Supreme Court Cases
1996 AIR 1058 1996 SCC (7) 148 JT 1996 (1) 375 1996 SCALE (1)204
Supreme Court Cases
1996 AIR 1058 1996 SCC (7) 148 JT 1996 (1) 375 1996 SCALE (1)204
HANSARIA B.L. (J) HANSARIA B.L. (J) RAY, G.N. (J)
CITATION: 1996 AIR 1058 1996 SCC (7) 148 JT 1996 (1) 375 1996 SCALE (1)204
Special leave granted.
The Commissioner of Income Tax has come up in appeal against the judgment of the Division Bench of the Bombay High Court, quashing an order passed by the Commissioner of Income Tax under Section 263 on March 30, 1989. The High Court was also of the view that clause (c) of Rule 115 of the Income Tax Rules, 1962 was in conflict of the substantive provisions of the Income Tax Act and was ultra vires the Act.
The controversy in this case is about the taxability of the amounts received by the assessee from foreign buyers during the period July 1,1982 to June 30, 1983 (assessment year 1984-85). The assessee offered for assessment the amounts received as price of the goods sold to foreign buyers as and when the amounts were received in course of the accounting period and was tawed accordingly. The amounts which were not actually received from the foreign buyers in course of the accounting period were converted into rupees on the basis of the exchange rate on the last day of the accounting year i.e. June 30, 1983 and was brought to tax accordingly for the assessment year 1984-85.
The Commissioner of Income Tax was of the view that the Income Tax Officer had wrongly assessed the quantum of income arising out of the export sales without applying Rule 115. Accordingly, he issued a notice under Section 263 upon the assessee proposing to revise the order of assessment.
After giving an hearing to the assessee, the Commissioner of Income Tax passed the following order :- "The last point is regarding application of Rule 115 in respect of earnings on export of iron ore to Japan.
The assessee has taken the income at the rate at which the amount has actually been credited by the band. It does not apple the notional rate as required under Rule 115. In his reply , the assessee has contended that Rule 115(c) can be applied only to income which is expressed in foreign currency or nor otherwise. I am afraid this interpretation is unacceptable. I, therefore, direct the assessing offer to find out the actual rate of conversion in respect of different remittances and also the Telegraphic Transfer buying rate at the end of the year and convert the foreign exchange at the Telegraphic Transfer buying rate on the last day of the previous year as required by Rule 115, if that is more favourable to the revenue, and bring the difference to tax." The order was challenged by the assessee by a writ petition in the Bombay High Court in which the vires of Rule 115(c) pf the Income Tax Rules, 1962 was also questioned.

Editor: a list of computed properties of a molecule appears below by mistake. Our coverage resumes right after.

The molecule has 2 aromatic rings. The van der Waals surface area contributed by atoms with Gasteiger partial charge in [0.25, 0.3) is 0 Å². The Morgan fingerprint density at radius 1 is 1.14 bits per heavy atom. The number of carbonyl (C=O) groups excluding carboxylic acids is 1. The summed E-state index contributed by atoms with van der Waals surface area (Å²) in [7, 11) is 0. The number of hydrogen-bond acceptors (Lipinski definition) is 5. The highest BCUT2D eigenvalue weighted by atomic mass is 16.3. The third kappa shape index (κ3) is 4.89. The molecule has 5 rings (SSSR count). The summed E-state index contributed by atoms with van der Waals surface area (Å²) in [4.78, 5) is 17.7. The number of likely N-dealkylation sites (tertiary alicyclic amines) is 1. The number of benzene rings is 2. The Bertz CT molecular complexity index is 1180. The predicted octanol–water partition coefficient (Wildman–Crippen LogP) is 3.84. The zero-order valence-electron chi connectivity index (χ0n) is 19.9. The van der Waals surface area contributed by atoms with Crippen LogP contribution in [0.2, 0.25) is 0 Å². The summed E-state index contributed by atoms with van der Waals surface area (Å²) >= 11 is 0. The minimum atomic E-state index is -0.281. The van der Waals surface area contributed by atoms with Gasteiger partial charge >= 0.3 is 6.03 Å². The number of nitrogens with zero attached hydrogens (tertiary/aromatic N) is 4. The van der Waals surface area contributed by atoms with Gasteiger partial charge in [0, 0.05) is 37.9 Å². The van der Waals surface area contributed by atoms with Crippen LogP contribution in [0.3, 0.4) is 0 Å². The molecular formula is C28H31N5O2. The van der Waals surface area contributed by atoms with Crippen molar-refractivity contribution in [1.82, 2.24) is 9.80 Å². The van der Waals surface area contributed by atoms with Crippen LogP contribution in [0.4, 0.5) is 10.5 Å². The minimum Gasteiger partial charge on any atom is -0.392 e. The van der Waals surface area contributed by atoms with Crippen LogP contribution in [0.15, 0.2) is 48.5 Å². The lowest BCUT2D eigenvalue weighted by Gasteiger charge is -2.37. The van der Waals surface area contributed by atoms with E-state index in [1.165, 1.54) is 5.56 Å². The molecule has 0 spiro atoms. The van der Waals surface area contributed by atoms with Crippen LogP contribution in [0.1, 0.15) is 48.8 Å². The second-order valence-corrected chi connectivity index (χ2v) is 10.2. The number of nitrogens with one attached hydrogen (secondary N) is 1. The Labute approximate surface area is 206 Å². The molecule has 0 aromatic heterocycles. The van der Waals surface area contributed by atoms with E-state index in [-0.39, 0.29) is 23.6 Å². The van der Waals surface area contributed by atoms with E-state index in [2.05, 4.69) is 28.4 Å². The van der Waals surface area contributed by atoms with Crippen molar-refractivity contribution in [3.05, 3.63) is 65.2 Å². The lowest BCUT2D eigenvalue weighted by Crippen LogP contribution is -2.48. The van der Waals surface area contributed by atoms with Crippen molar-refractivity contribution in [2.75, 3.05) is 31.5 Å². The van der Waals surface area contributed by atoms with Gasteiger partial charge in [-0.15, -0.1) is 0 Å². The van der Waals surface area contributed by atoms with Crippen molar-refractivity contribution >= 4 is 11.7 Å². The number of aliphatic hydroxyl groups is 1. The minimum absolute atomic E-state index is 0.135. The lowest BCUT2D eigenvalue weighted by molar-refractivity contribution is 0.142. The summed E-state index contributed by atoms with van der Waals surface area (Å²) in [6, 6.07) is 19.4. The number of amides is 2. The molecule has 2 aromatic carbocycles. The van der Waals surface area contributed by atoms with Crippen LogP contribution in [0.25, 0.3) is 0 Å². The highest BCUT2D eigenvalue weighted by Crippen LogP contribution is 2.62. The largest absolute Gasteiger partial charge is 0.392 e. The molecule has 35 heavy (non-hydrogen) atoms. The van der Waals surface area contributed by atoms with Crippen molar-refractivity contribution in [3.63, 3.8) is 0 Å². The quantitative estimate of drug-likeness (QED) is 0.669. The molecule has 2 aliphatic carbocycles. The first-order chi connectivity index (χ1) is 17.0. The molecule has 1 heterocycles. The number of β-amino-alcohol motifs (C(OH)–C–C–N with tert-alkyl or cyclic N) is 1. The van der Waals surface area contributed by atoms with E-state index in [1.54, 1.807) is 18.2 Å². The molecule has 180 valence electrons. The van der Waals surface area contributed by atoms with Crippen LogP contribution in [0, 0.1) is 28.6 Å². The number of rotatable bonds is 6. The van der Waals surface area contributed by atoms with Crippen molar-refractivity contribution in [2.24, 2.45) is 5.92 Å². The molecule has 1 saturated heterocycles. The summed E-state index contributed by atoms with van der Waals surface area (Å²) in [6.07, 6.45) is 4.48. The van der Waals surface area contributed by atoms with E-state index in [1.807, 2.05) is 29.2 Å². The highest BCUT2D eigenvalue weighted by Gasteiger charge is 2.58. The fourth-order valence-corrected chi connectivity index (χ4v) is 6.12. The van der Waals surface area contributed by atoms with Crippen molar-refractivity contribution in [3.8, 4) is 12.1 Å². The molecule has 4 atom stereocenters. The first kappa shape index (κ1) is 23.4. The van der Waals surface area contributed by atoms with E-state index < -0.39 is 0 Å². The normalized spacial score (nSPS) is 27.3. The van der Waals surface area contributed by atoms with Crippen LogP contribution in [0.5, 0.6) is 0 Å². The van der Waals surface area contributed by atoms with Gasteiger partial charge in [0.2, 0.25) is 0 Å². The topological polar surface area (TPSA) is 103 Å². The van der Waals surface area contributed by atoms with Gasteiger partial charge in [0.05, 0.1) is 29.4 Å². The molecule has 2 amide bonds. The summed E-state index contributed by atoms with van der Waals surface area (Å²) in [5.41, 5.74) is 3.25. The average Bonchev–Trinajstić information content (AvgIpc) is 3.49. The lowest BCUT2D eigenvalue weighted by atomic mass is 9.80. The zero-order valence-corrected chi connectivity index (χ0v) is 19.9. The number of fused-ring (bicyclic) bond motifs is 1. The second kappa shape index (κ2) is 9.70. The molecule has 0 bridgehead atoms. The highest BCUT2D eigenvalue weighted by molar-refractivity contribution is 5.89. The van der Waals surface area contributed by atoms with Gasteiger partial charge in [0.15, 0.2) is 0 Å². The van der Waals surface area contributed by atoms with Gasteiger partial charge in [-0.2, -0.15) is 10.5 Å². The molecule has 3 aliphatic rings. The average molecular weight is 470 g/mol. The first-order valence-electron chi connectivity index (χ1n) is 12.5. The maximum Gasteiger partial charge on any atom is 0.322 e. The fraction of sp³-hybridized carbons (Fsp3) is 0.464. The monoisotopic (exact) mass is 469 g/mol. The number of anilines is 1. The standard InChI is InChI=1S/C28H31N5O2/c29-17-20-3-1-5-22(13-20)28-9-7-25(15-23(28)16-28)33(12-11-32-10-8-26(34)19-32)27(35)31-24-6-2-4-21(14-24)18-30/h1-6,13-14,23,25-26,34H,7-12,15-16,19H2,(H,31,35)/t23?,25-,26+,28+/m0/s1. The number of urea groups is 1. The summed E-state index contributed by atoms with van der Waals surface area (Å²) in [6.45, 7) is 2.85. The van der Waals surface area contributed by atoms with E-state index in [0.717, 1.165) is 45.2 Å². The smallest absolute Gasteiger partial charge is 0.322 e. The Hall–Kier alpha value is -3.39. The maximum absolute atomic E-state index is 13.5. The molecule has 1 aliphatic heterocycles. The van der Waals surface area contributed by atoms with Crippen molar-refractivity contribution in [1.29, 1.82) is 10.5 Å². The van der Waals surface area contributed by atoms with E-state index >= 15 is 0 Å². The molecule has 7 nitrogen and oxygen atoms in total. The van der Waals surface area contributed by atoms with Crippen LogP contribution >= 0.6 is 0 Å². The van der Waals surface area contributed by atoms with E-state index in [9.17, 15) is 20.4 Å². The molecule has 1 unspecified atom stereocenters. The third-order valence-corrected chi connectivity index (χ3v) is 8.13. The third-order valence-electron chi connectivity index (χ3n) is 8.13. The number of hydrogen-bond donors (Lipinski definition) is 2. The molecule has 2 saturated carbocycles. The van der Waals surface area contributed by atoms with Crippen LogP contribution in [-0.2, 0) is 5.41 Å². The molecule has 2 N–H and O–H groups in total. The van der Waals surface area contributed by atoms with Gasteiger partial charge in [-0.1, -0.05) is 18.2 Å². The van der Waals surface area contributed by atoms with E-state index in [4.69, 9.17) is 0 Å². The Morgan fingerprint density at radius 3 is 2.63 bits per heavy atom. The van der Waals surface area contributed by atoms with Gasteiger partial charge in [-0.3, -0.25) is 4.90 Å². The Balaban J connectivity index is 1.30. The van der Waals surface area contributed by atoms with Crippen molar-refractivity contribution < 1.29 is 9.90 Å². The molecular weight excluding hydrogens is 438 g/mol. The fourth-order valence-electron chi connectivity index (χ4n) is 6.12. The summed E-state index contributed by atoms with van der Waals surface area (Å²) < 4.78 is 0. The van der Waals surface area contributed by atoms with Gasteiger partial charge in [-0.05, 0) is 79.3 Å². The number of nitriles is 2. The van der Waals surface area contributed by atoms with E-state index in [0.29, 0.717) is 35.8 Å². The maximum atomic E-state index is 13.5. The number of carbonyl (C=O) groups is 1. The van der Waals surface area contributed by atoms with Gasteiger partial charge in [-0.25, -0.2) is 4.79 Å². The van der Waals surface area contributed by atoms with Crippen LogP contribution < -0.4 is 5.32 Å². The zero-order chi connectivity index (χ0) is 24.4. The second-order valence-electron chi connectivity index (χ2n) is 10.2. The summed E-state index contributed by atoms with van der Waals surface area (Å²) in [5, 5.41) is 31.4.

The facts of the case, as recorded in the High Court, are as under:- "The petitioners in this case are a company incorporated under the Companies Act, 1956. The petitioners are exporting iron ore to foreign countries, more particularly to Japan, the petitioners entered into agreements for sale of iron ore with foreign buyers at certain prices. As per the arrangements between the petitioners, the foreign buyers opened a letter of credit with a bank in India. As soon as the iron ore is loaded into the ship, the bill of lading is signed by the master of the ship and the petitioners raise invoices against the foreign buyers for the price of the ore shipped. Thereafter, these documents are presented by the petitioners to documents are presented by the petitioners to their banker in India and the petitioners receive payment through the Indian bankers in rupees at the rate of exchange prevailing then. If on the date of closing of the financial year any amount of sale proceeds remains rupees at the rate of exchange prevailing on the last date of the financial year and is entered in the books of the petitioner and accounted for as their income." The High Court further examined the manner in which payment was made to the assessee by the foreign buyers and observed:- "To come to a right conclusion about this question, we will have to see in what manner the petitioners receive income and at what point of time income tax is leviable. In the point of time income tax is leviable. In the present case, the petitioners entered into agreements for the sale of iron ore to the foreign buyers at a certain price.